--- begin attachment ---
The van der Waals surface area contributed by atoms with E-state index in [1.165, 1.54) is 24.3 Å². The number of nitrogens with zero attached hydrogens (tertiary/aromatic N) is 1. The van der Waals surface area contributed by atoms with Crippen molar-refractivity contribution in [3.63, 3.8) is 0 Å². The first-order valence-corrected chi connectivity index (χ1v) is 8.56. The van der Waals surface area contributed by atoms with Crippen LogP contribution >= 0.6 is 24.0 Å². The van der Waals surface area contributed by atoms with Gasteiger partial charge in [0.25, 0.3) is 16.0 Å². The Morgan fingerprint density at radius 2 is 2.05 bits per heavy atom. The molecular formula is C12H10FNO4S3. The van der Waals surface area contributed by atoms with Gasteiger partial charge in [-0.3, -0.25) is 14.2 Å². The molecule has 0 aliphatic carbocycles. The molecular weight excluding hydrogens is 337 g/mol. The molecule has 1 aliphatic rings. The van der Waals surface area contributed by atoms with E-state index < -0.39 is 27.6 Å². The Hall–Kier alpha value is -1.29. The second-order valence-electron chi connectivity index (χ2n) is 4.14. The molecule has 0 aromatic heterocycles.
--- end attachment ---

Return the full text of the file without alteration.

The van der Waals surface area contributed by atoms with E-state index in [1.165, 1.54) is 24.3 Å². The number of nitrogens with zero attached hydrogens (tertiary/aromatic N) is 1. The van der Waals surface area contributed by atoms with Crippen molar-refractivity contribution in [3.63, 3.8) is 0 Å². The first-order valence-corrected chi connectivity index (χ1v) is 8.56. The van der Waals surface area contributed by atoms with Crippen LogP contribution >= 0.6 is 24.0 Å². The van der Waals surface area contributed by atoms with Gasteiger partial charge in [0.25, 0.3) is 16.0 Å². The Morgan fingerprint density at radius 2 is 2.05 bits per heavy atom. The molecular formula is C12H10FNO4S3. The van der Waals surface area contributed by atoms with Gasteiger partial charge in [-0.3, -0.25) is 14.2 Å². The molecule has 0 aliphatic carbocycles. The molecular weight excluding hydrogens is 337 g/mol. The molecule has 1 aliphatic rings. The van der Waals surface area contributed by atoms with E-state index < -0.39 is 27.6 Å². The Hall–Kier alpha value is -1.29. The second-order valence-electron chi connectivity index (χ2n) is 4.14. The molecule has 0 aromatic heterocycles.